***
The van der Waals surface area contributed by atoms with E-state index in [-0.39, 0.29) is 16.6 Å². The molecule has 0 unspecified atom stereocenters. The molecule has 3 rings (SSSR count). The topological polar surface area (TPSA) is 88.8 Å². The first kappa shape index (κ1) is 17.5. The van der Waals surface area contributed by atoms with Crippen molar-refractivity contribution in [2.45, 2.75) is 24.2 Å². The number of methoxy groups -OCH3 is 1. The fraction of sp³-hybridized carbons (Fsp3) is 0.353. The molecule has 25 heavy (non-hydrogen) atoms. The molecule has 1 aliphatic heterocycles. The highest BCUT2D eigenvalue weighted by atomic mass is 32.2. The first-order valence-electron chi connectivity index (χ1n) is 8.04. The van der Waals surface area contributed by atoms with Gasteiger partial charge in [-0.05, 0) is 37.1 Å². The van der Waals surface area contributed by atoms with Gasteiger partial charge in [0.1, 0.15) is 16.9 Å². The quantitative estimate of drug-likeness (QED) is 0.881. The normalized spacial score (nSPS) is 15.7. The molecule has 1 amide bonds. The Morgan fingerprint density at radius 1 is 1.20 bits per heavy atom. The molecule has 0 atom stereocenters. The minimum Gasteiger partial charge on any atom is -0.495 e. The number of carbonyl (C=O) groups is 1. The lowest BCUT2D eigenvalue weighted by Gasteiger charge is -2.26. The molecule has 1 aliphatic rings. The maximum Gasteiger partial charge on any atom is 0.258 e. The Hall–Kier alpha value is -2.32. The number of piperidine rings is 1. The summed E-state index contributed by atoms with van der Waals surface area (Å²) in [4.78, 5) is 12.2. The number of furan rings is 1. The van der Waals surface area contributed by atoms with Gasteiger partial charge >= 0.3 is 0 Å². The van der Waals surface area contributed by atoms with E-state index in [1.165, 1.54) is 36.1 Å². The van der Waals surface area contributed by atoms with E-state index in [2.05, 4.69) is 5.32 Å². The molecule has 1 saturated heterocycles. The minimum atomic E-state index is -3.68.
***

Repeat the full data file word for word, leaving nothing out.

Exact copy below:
The van der Waals surface area contributed by atoms with E-state index in [-0.39, 0.29) is 16.6 Å². The molecule has 0 unspecified atom stereocenters. The molecule has 3 rings (SSSR count). The topological polar surface area (TPSA) is 88.8 Å². The first kappa shape index (κ1) is 17.5. The van der Waals surface area contributed by atoms with Crippen molar-refractivity contribution in [2.45, 2.75) is 24.2 Å². The number of methoxy groups -OCH3 is 1. The fraction of sp³-hybridized carbons (Fsp3) is 0.353. The molecule has 25 heavy (non-hydrogen) atoms. The molecule has 1 aliphatic heterocycles. The highest BCUT2D eigenvalue weighted by atomic mass is 32.2. The first-order valence-electron chi connectivity index (χ1n) is 8.04. The van der Waals surface area contributed by atoms with Gasteiger partial charge in [-0.05, 0) is 37.1 Å². The van der Waals surface area contributed by atoms with Gasteiger partial charge in [0.1, 0.15) is 16.9 Å². The quantitative estimate of drug-likeness (QED) is 0.881. The normalized spacial score (nSPS) is 15.7. The molecule has 1 amide bonds. The Morgan fingerprint density at radius 1 is 1.20 bits per heavy atom. The molecule has 0 atom stereocenters. The minimum Gasteiger partial charge on any atom is -0.495 e. The number of carbonyl (C=O) groups is 1. The lowest BCUT2D eigenvalue weighted by Gasteiger charge is -2.26. The molecule has 1 aliphatic rings. The maximum Gasteiger partial charge on any atom is 0.258 e. The Hall–Kier alpha value is -2.32. The number of piperidine rings is 1. The summed E-state index contributed by atoms with van der Waals surface area (Å²) in [4.78, 5) is 12.2. The number of furan rings is 1. The van der Waals surface area contributed by atoms with Gasteiger partial charge >= 0.3 is 0 Å². The van der Waals surface area contributed by atoms with E-state index in [1.165, 1.54) is 36.1 Å². The van der Waals surface area contributed by atoms with E-state index in [2.05, 4.69) is 5.32 Å². The molecule has 1 saturated heterocycles. The minimum atomic E-state index is -3.68.